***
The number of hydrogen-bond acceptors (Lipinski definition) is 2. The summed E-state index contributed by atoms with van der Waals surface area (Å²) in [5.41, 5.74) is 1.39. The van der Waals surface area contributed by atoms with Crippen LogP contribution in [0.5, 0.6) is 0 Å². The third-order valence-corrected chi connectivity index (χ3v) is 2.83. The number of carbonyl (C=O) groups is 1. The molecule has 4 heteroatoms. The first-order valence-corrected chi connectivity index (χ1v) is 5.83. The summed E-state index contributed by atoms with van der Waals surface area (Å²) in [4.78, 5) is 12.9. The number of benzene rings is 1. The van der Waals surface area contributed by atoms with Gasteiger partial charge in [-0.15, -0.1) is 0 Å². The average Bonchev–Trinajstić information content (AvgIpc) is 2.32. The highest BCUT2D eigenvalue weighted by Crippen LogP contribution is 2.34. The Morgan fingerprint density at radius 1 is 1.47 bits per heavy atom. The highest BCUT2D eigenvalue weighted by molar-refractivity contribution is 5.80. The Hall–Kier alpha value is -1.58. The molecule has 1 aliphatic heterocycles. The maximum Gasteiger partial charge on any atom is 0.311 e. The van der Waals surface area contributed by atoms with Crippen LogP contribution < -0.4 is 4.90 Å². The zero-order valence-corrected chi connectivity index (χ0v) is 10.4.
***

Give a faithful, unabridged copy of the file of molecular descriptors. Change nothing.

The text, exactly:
The number of hydrogen-bond acceptors (Lipinski definition) is 2. The summed E-state index contributed by atoms with van der Waals surface area (Å²) in [5.41, 5.74) is 1.39. The van der Waals surface area contributed by atoms with Crippen LogP contribution in [0.5, 0.6) is 0 Å². The third-order valence-corrected chi connectivity index (χ3v) is 2.83. The number of carbonyl (C=O) groups is 1. The molecule has 4 heteroatoms. The first-order valence-corrected chi connectivity index (χ1v) is 5.83. The summed E-state index contributed by atoms with van der Waals surface area (Å²) in [4.78, 5) is 12.9. The number of benzene rings is 1. The van der Waals surface area contributed by atoms with Gasteiger partial charge in [-0.15, -0.1) is 0 Å². The average Bonchev–Trinajstić information content (AvgIpc) is 2.32. The highest BCUT2D eigenvalue weighted by Crippen LogP contribution is 2.34. The Morgan fingerprint density at radius 1 is 1.47 bits per heavy atom. The highest BCUT2D eigenvalue weighted by molar-refractivity contribution is 5.80. The Hall–Kier alpha value is -1.58. The molecule has 1 aliphatic heterocycles. The maximum Gasteiger partial charge on any atom is 0.311 e. The van der Waals surface area contributed by atoms with Crippen LogP contribution < -0.4 is 4.90 Å². The zero-order valence-corrected chi connectivity index (χ0v) is 10.4.